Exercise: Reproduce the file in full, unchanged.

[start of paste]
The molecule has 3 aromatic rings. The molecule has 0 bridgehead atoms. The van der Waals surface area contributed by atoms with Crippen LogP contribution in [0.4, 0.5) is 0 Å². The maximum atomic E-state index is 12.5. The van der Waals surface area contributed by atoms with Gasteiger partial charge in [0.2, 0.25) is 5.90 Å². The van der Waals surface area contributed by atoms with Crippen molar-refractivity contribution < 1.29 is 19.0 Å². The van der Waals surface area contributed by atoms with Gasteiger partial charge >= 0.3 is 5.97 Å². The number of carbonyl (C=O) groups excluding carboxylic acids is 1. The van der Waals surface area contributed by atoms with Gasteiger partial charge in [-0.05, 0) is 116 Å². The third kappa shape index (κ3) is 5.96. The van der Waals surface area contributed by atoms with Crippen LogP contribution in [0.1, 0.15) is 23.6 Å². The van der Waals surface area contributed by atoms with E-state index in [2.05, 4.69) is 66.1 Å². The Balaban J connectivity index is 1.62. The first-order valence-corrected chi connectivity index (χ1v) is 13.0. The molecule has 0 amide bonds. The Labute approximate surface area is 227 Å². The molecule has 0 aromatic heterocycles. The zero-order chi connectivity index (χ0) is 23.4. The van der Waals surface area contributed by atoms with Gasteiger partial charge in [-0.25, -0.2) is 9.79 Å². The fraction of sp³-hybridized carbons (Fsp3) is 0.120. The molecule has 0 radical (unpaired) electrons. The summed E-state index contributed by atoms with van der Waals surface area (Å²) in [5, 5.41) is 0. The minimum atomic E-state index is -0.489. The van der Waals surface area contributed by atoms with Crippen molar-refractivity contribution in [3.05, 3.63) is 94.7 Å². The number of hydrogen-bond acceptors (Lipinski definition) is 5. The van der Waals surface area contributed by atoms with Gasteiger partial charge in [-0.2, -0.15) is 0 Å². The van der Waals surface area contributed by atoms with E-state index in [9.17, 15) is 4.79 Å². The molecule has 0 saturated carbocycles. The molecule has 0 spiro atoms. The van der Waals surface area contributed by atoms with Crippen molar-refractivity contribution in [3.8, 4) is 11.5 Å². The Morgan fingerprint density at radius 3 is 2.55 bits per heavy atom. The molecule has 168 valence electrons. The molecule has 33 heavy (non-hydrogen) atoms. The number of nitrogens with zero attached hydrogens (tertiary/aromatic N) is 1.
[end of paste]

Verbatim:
The molecule has 3 aromatic rings. The molecule has 0 bridgehead atoms. The van der Waals surface area contributed by atoms with Crippen LogP contribution in [0.4, 0.5) is 0 Å². The maximum atomic E-state index is 12.5. The van der Waals surface area contributed by atoms with Gasteiger partial charge in [0.2, 0.25) is 5.90 Å². The van der Waals surface area contributed by atoms with Crippen molar-refractivity contribution < 1.29 is 19.0 Å². The van der Waals surface area contributed by atoms with Gasteiger partial charge >= 0.3 is 5.97 Å². The number of carbonyl (C=O) groups excluding carboxylic acids is 1. The van der Waals surface area contributed by atoms with Gasteiger partial charge in [-0.05, 0) is 116 Å². The third kappa shape index (κ3) is 5.96. The van der Waals surface area contributed by atoms with Crippen LogP contribution in [0.1, 0.15) is 23.6 Å². The van der Waals surface area contributed by atoms with E-state index in [2.05, 4.69) is 66.1 Å². The Balaban J connectivity index is 1.62. The first-order valence-corrected chi connectivity index (χ1v) is 13.0. The molecule has 0 amide bonds. The Labute approximate surface area is 227 Å². The molecule has 0 aromatic heterocycles. The zero-order chi connectivity index (χ0) is 23.4. The van der Waals surface area contributed by atoms with Gasteiger partial charge in [-0.25, -0.2) is 9.79 Å². The fraction of sp³-hybridized carbons (Fsp3) is 0.120. The molecule has 0 radical (unpaired) electrons. The summed E-state index contributed by atoms with van der Waals surface area (Å²) in [5, 5.41) is 0. The minimum atomic E-state index is -0.489. The van der Waals surface area contributed by atoms with Crippen molar-refractivity contribution in [3.05, 3.63) is 94.7 Å². The number of hydrogen-bond acceptors (Lipinski definition) is 5. The van der Waals surface area contributed by atoms with Gasteiger partial charge in [-0.2, -0.15) is 0 Å². The van der Waals surface area contributed by atoms with E-state index in [9.17, 15) is 4.79 Å². The molecule has 0 saturated carbocycles. The molecule has 0 spiro atoms. The van der Waals surface area contributed by atoms with Crippen molar-refractivity contribution in [3.8, 4) is 11.5 Å². The Morgan fingerprint density at radius 3 is 2.55 bits per heavy atom. The molecule has 168 valence electrons. The molecule has 33 heavy (non-hydrogen) atoms. The number of nitrogens with zero attached hydrogens (tertiary/aromatic N) is 1.